External Sorting (External merge sort)

External sorting is a term for a class of sorting algorithms that can handle massive amounts of data. External sorting is required when the data being sorted do not fit into the main memory of a computing device (usually RAM) and instead they must reside in the slower external memory (usually a hard drive).

External sorting typically uses a hybrid sort-merge strategy. In the sorting phase, chunks of data small enough to fit in main memory are read, sorted, and written out to a temporary file. In the merge phase, the sorted sub-files are combined into a single larger file.

The idea behind external merge sort is to sort the chunks of data that fits in RAM, then merges the sorted chunks together. i.e.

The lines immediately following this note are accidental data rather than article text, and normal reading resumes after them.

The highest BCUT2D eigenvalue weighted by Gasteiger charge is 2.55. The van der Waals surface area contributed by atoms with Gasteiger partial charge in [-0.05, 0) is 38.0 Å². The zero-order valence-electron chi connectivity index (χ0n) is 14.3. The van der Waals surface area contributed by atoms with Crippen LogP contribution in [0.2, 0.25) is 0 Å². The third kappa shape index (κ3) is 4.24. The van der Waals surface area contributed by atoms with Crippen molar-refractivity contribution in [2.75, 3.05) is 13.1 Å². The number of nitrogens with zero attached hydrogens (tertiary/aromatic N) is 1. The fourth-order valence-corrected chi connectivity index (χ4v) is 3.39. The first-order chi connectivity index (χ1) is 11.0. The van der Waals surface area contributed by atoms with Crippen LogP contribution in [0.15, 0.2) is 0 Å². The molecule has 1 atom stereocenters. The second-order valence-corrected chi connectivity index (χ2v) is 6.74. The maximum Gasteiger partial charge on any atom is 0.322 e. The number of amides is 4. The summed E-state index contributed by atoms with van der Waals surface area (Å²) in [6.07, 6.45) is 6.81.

1. We first divide the file into runs such that the size of a run is small enough to fit into main memory.
  2. Then sort each run in main memory using standard sorting algorithm.
  3. Finally we merge the resulting runs together into successively bigger runs, until the file is sorted.


This code won’t work on online compiler as it requires file creation permissions. When run local machine, it produces sample input file “input.txt” with 10000 random numbers. It sorts the numbers and puts the sorted numbers in a file “output.txt”. It also generates files with names 1, 2, .. to store sorted runs.

Author: Aditya Goel

References: https://en.wikipedia.org/wiki/External_sorting

Thanks for reading.

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